“(The) Bull…mingled with the bullocks in the groves, his color white as virgin snow, untrod, unmelted by the watery Southern Wind. His neck was thick with muscles, dewlaps hung between his shoulders; and his polished horns, so small and beautifully set, appeared the artifice of man; fashioned as fair and more transparent than a lucent gem. His forehead was not lowered for attack, nor was there fury in his open eyes; the love of peace was in his countenance.” Ovid, Metamorphoses, 846[i]
Minos, the son of a bull,[ii] wished to be king, to prove his lineage to Cretans, he swore that whatever he prayed for the gods would do. He prayed that the Bull might appear from the depths, promising to sacrifice it to Poseidon. The gods did send him up the fine Bull, it roared forth from the sea. Minos failed to sacrifice it. Minos’ queen Pasiphae took a fancy to the Bull too and birthed his son; a monster called Asterius the Minotaur.[iii]
Heracles took the “Cretan” Bull to Greece as one of his labors.[iv] The Bull grew wild in Minos’ herds and became, “the crushing terror of a hundred towns.”[v] Heracles took the Bull back to Eurystheus. . He intended to sacrifice the Bull to Hera his namesake and divine nemesis, but she wanted not to do with it. He set the Bull loose. The Bull wandered to Sparta and then crossed the Isthmus and went as far as Marathon near Athens where it molested the locals.[vi]
Androgeos, son of Minos, came to Athens to celebrated the Panathenaian Games, in which vanquished all comers. The prince was sent against the Bull of Marathon, by which he was destroyed.[vii]
Afterwards Theseus, son of Poseidon went out against the Marathonian bull, which was doing no small mischief to the inhabitants of the Tetrapolis[viii] and drove the Bull to the Acropolis and sacrificed him.[ix]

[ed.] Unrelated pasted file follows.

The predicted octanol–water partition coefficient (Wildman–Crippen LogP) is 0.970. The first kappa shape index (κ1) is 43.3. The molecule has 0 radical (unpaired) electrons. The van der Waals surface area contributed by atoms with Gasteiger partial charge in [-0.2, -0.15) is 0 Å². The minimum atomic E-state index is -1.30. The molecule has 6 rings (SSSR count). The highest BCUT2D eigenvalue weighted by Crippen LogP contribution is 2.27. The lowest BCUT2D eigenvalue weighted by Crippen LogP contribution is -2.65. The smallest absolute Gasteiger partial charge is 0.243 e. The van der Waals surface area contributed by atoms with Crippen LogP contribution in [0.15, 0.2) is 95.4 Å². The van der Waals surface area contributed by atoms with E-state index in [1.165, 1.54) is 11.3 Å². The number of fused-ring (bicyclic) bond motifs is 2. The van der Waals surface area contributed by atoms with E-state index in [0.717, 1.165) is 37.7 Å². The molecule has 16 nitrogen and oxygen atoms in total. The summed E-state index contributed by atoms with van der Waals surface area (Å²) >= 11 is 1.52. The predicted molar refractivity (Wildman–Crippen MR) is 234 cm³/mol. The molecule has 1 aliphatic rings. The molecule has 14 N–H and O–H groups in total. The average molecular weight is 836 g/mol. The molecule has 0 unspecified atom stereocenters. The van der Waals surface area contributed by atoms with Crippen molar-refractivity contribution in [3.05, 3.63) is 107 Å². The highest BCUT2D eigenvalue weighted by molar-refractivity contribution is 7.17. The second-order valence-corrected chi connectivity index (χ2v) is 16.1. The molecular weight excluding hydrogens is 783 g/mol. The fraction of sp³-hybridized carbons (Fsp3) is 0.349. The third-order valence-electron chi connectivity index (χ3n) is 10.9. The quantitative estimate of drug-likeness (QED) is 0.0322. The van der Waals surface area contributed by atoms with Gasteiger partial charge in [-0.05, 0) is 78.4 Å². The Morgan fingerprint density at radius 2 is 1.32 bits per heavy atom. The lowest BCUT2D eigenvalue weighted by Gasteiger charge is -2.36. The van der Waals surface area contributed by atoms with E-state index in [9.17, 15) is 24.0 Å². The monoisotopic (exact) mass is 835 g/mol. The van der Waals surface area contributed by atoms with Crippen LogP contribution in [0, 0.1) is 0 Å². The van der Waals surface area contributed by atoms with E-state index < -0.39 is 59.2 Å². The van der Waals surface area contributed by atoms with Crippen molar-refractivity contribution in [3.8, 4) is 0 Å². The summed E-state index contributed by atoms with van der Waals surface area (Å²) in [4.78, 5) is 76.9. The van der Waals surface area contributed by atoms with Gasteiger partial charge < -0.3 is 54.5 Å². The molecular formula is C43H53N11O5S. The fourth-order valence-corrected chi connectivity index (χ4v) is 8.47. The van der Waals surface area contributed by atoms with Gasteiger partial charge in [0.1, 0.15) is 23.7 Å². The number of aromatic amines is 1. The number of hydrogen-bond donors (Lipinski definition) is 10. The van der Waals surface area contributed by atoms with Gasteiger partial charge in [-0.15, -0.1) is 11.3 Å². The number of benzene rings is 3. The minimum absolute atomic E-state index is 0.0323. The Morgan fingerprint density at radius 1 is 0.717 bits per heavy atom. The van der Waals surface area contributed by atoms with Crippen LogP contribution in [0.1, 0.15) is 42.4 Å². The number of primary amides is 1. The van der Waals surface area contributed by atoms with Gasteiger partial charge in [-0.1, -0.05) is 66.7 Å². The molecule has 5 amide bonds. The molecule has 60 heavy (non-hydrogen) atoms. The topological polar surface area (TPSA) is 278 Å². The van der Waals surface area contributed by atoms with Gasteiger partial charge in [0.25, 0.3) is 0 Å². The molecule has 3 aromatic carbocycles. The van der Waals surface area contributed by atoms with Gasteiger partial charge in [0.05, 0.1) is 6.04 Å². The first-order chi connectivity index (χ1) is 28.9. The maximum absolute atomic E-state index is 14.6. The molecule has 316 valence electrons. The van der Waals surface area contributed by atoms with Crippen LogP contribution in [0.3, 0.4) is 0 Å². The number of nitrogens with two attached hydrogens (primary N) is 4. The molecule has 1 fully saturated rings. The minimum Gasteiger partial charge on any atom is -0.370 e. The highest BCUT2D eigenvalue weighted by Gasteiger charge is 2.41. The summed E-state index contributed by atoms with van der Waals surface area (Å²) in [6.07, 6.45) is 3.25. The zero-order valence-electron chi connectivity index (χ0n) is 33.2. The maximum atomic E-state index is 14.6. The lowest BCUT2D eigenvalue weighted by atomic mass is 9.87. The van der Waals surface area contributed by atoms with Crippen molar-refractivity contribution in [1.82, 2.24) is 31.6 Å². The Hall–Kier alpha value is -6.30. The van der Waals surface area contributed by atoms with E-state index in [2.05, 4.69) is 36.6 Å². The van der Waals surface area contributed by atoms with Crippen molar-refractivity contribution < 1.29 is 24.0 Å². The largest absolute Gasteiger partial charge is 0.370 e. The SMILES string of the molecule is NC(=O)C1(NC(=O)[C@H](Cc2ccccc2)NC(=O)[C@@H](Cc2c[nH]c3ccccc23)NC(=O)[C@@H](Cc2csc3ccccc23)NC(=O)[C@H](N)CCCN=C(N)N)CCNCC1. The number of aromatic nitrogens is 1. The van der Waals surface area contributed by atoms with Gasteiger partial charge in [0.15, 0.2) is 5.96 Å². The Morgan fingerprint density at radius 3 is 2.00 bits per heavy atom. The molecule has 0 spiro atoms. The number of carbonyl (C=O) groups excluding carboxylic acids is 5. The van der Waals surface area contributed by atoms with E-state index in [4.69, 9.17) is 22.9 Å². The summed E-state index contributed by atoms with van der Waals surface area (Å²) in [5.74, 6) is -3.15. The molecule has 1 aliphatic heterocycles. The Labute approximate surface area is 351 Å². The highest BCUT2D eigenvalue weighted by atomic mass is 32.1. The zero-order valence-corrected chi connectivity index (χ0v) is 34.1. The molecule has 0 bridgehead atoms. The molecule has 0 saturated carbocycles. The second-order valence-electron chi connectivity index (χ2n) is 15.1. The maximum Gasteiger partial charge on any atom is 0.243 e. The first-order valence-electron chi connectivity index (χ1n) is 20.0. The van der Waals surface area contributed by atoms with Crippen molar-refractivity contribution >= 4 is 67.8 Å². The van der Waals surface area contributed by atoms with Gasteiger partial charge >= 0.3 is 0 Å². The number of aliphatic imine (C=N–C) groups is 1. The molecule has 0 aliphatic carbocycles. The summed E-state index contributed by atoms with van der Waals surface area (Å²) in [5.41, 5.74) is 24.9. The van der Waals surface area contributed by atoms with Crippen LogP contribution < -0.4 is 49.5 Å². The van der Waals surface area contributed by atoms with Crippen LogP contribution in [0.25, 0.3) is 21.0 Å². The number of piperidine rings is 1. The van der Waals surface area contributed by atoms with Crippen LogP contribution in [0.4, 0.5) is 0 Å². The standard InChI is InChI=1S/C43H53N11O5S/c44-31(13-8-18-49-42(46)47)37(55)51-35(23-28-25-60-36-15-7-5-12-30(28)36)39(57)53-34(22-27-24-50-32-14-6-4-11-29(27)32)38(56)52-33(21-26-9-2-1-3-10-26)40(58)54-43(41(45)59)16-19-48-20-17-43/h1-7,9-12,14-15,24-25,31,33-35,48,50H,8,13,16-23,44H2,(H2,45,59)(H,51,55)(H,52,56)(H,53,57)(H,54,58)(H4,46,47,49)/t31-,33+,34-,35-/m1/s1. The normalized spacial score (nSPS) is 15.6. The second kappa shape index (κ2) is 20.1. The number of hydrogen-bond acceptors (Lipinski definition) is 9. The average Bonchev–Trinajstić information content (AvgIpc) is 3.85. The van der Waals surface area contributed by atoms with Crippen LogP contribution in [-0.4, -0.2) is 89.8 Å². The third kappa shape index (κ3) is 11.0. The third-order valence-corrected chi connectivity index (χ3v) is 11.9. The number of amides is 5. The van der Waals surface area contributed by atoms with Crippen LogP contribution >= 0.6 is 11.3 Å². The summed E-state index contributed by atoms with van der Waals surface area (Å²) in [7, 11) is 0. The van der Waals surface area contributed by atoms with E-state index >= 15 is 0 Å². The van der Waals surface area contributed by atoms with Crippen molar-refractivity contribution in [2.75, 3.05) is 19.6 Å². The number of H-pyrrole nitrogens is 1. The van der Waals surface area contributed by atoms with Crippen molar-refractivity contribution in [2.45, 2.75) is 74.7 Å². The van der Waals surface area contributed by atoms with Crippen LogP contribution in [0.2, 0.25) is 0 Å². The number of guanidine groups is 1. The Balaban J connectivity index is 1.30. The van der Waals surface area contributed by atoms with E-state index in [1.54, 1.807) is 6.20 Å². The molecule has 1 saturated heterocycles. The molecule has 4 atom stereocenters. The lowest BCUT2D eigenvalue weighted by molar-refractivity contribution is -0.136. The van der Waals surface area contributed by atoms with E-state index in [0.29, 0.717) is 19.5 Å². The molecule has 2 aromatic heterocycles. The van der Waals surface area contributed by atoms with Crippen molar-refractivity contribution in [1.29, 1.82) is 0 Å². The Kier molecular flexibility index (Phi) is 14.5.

In summary, the demi-god Minos did not sacrifice the Bull. The demi-god Heracles captured the bull, but did not sacrifice it. The hero Androgeus did neither and the demigod Theseus did both. So the story of the Bull should be finished,[x] except for the wrath of King Minos.
Asterius, the Minotaur and Minos stilled reigned in Crete. The Minotaur; half bull, half man, son of the Bull seemed to be the talisman that insured Minos rule, similar to the Golden Fleece of Colchis[xi], the Palladion at Troy[xii], the Gold Lamb of Atreus[xiii] or maybe even the Sphinx at Thebes who insured the rule of Creon and Jocasta. In compensation for the death of Prince Androgeus, the Atheneans sent 14 youths as tribute each year to the Minotaur. Theseus went with them.
Adriane, the Minotaur’s half sister like her Aunt Medea aided this wandering prince to betray her father and slay the monster. And like her aunt she was abandoned by the prince on Naxos Island.
Once home, Theseus’ wife Phaedra, another daughter of Minos, took a fancy to her step-son. The son fled in a chariot. Theseus called upon hi father Poseidon to avenge him. “A huge wave, which overtopped even the Molurian Rock, rolled roaring shoreward; and from its crest sprang a great white bull, bellowing and spouting water.” Hippolytus’ four horses swerved and he, caught in the reins, the maddened horses dragged him, until he was crushed to death. [xiv]
In summary, the Minotaur, the son of the Bull, talisman and guardian spirit of Crete is slain by Theseus, son of Poseidon. His sister the Princess Adriane assits in the over thwo of the Minoian hegemony and then is abandon. Her sister Phaedra like their Pasiphae suffer a taboo longing and Hippolytus son of Theseus is slain directly by a bull sent by Poseidon. So ends the story of the Bull.[xv]
[i] trans. By Brookes More According to Akousilaos [historian C6th B.C.] the Cretan Bull carried Europa for Zeus rather than the more common belief that Zeus was in disguise as a bull. (per Pseudo-Apollodorus, Bibliotheca 2. 94)
[ii] Apollodorus, The Library, [3.1.1] trans. JG Frazer
[iv] Along with the a golden-horned deer sacred to Artemis, the Erymanthian boar (Pseudo-Apollodorus, Bibliotheca 2. 8183 & trans. Aldrich), Geryon’s shambling, broad-faced cattle (Hesiod) and the three-headed hound of Hades (Homer, Odyssey 11. 623 ff (trans. Shewring)
[v] Seneca, Hercules Furens 230 ff (trans. Miller)
[vi] Bibliotheca 2. 94 - 95 (trans. Aldrich)
[vii] Pseudo-Apollodorus, Bibliotheca 3. 15. 7 (trans. Frazer) :
[viii] Plutarch, Life of Theseus 14. 1 (trans. Perrin)
[ix] Pausanias, Description of Greece 1. 27. 9 (trans. Jones
[x] Ring Theory and 5 Ages of Man
[xi] Diodorus Siculus, Library of History 4. 47. 1 - 6 (trans. Oldfather)
[xii] Apollodorus, The Library E5.12-13
[xiii] NOTES ON THE EPITOME OF THE LIBRARY OF APOLLODORUS BY J. G. FRAZER #43
[xiv] Robert Graves The Greek Myths, pages 95 &210 electronic
[xv] But not the end of Hippolytus (Virbius) see The Golden Bough by Frazer